Australian Filtering Announcement Raises Questions and Ire

By: Rob on 8 January 2008

The Australian Telecommunications Minister Stephen Conroy announced on December 31 2007 that mandatory filtering of the Internet would be instituted there. This announcement follows the Rudd government’s plan to provide a “clean feed internet service for all homes” that was unveiled prior to the fall 2007 elections. Many of the reactions to the proposal have been scathing.

If implemented, the policy would mark an important change in Australian filtering practices by shifting the operation of filtering technology away from individual users and computers to Internet Service Providers. The previous plan, to provide all interested families with software to filter the Internet, was designed for individual or household use and rolled out last fall. Soon after the launch of the AU$84 million program, a young man described how he easily dismantled the controls.

This is neither new nor surprising for those that have been following the debate over the use, and hacking, of filtering technology. In placing the controls in the hands of ISPs—who so far seem to be understandably reluctant to take over this role—the calculus of filtering and circumvention change somewhat, but the vulnerability to circumvention remains.

The other major change inherent in this new plan would be that users that wish to see adult content would be required to opt-out of the filtering regime, rather than opt-in, as in the prior configuration. From a privacy and civil liberties standpoint, the notion of compiling a registry of people that would like to see adult material is troubling.

A new China?

When making the announcement, the Australian government chose to compare their plans with the ISP-level filtering that is being used in the UK and in Scandinavian countries to block child pornography. The UK system blocks a relatively small number of sites. It is also widely recognized that it comes up far short of putting an end to the problem. Fair enough, it need not be perfect, though should at least do more good than harm.

Compared to filtering in the UK, however, the scale and scope of material that would be filtered in the new Australia proposal represents a quantum leap. It would require ISPs to block all ‘inappropriate’ material, presumably a substantially larger set of sites. Blocking child pornography is one thing; blocking all ‘inappropriate’ material is another.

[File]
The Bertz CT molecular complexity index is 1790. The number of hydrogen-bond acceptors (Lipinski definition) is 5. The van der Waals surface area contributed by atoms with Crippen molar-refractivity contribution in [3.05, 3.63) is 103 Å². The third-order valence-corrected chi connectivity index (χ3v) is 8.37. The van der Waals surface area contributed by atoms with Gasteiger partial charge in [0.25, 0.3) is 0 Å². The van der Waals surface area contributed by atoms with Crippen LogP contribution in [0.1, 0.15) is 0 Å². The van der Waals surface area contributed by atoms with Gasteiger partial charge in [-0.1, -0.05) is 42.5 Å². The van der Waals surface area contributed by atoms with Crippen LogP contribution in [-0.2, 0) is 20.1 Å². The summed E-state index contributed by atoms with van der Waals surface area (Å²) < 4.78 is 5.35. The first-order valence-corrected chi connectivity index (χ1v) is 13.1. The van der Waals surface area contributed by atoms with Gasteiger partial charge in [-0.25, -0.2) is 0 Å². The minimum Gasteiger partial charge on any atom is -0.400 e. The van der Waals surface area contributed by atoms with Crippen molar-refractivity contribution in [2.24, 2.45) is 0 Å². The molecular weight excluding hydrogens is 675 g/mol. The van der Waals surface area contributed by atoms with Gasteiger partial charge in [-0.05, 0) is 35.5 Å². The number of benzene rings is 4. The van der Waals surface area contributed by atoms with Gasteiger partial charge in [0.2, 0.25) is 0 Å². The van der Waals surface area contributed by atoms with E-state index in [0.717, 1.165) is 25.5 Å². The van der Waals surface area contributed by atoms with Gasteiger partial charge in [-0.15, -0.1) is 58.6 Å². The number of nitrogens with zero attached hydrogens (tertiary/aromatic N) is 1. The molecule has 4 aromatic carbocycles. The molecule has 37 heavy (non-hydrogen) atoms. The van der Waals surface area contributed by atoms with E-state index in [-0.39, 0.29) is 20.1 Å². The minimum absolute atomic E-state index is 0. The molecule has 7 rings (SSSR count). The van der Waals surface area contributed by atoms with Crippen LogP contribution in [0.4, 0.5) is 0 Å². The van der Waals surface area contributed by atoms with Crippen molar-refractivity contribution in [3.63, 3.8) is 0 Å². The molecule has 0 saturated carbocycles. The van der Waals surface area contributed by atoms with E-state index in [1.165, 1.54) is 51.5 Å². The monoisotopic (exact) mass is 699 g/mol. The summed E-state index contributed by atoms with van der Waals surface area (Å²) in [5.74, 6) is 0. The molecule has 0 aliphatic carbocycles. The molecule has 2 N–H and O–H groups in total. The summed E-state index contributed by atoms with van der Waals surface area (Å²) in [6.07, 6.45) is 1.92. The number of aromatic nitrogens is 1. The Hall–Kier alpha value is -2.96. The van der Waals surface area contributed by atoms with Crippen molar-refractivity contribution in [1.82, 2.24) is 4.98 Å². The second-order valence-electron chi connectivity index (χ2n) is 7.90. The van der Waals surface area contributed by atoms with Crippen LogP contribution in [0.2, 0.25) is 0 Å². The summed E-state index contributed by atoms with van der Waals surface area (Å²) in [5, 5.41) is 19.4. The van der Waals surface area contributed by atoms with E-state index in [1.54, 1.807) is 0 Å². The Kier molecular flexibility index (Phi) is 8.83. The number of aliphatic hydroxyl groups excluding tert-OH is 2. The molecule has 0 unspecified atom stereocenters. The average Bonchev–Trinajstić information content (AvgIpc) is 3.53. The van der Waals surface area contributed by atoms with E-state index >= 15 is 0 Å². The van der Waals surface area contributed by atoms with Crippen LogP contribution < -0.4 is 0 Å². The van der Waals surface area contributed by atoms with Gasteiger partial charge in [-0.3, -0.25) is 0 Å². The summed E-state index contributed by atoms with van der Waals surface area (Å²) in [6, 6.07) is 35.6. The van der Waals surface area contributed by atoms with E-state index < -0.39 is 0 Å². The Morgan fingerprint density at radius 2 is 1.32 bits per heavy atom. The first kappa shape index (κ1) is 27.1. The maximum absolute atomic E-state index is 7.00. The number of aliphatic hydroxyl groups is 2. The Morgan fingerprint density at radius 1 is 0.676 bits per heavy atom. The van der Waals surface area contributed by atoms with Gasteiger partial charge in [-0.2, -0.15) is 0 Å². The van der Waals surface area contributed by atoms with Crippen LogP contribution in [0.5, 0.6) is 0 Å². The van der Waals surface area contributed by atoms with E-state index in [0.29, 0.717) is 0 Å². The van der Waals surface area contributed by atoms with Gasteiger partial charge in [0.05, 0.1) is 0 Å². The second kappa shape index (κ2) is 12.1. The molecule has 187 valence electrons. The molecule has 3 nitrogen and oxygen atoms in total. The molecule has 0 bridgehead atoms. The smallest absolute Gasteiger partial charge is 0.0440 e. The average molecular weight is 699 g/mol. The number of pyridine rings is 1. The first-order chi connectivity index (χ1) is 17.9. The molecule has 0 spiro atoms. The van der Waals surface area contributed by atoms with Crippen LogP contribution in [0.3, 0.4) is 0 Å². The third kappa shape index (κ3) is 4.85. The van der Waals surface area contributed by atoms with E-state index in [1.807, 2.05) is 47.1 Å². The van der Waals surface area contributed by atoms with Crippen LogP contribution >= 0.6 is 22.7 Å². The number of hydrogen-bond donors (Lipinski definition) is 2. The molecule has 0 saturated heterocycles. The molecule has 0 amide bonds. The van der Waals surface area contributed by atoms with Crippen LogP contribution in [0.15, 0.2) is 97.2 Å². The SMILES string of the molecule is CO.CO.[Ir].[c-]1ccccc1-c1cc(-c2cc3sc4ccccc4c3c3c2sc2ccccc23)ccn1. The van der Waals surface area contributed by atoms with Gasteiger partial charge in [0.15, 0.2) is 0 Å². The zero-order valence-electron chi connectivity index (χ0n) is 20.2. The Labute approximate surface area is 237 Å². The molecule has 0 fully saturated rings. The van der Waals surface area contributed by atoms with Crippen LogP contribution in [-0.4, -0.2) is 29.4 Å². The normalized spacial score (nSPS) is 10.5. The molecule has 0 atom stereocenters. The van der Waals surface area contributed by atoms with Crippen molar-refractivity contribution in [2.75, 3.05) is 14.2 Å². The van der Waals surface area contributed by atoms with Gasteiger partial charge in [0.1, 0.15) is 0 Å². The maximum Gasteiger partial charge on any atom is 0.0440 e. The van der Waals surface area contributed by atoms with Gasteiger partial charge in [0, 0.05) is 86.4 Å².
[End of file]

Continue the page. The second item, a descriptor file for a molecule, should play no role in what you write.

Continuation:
The comparison with China is not the best comparison. No one expects Australia to start filtering political opposition and religious groups, with browsers shutting down if a search string includes a sensitive key word. A more apt comparison is with Saudi Arabia and other Gulf states that filter pornography and other socially sensitive material at the national-level by requiring ISPs to block offending websites. These states do so by routing all Internet traffic through proxies.

The problems with instituting a nation-wide filtering system are numerous. Performance and speed are one question. The impact on broadband speeds is complex and may be hard to predict, but it is disingenuous to say that such a plan can be put into place without having an impact on the performance of the Internet. Prior studies from Australia have suggested that the performance costs would be steep. Over-blocking and under-blocking are well-known problems with filtering.

Transparency and accountability are also important considerations. Who will decide what is appropriate or not? The proposal stipulates that an Australian government agency, the ACMA, will make these determinations. The tremendous level of activity over Internet greatly complicates this approach, and more generally, stymies legal remedies to the problem of inappropriate speech on the Internet. The ACMA, which is responsible for regulating on Internet speech, is most likely unprepared to sift through millions of web pages to determine what is pornography and what is not. This is only practically feasible if done by software designed for the purpose, and this naturally implies that software providers will make a great majority of the decisions as to what is appropriate or not for children. Perhaps this is what Australia wants.

Perhaps a better comparison for the Australian filtering proposal is with prior US attempts to legislate a better Internet. The US response to this might be: "been there, done (doing) that". For more than a decade, the US Congress has been formulating legislative strategies to better protect children in the United States from the uglier sides of the Internet. The US courts have been correspondingly busy overturning these laws. For example, the Community Decency Act of 1996 and the Child Online Protection Act of 1998 have both been overturned.